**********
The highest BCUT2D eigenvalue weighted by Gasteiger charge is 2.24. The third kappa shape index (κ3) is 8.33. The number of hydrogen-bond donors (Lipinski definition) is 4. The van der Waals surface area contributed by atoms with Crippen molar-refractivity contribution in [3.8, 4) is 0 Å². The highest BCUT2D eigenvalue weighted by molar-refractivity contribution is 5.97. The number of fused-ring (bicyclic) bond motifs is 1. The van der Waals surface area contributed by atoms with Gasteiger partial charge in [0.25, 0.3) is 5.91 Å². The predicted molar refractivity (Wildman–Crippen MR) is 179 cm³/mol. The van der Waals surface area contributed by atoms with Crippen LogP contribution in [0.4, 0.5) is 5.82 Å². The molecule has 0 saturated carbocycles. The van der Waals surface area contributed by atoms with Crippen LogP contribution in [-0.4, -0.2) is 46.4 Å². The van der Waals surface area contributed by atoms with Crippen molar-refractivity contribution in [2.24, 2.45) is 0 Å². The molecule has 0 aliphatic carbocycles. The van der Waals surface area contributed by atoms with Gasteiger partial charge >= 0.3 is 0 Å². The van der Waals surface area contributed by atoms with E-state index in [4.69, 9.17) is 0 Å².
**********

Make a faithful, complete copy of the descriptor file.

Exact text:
The highest BCUT2D eigenvalue weighted by Gasteiger charge is 2.24. The third kappa shape index (κ3) is 8.33. The number of hydrogen-bond donors (Lipinski definition) is 4. The van der Waals surface area contributed by atoms with Crippen molar-refractivity contribution in [3.8, 4) is 0 Å². The highest BCUT2D eigenvalue weighted by molar-refractivity contribution is 5.97. The number of fused-ring (bicyclic) bond motifs is 1. The van der Waals surface area contributed by atoms with Gasteiger partial charge in [0.25, 0.3) is 5.91 Å². The predicted molar refractivity (Wildman–Crippen MR) is 179 cm³/mol. The van der Waals surface area contributed by atoms with Crippen LogP contribution in [0.4, 0.5) is 5.82 Å². The molecule has 0 saturated carbocycles. The van der Waals surface area contributed by atoms with Crippen LogP contribution in [-0.4, -0.2) is 46.4 Å². The van der Waals surface area contributed by atoms with Crippen molar-refractivity contribution in [2.24, 2.45) is 0 Å². The molecule has 0 aliphatic carbocycles. The van der Waals surface area contributed by atoms with Gasteiger partial charge >= 0.3 is 0 Å². The van der Waals surface area contributed by atoms with E-state index in [4.69, 9.17) is 0 Å².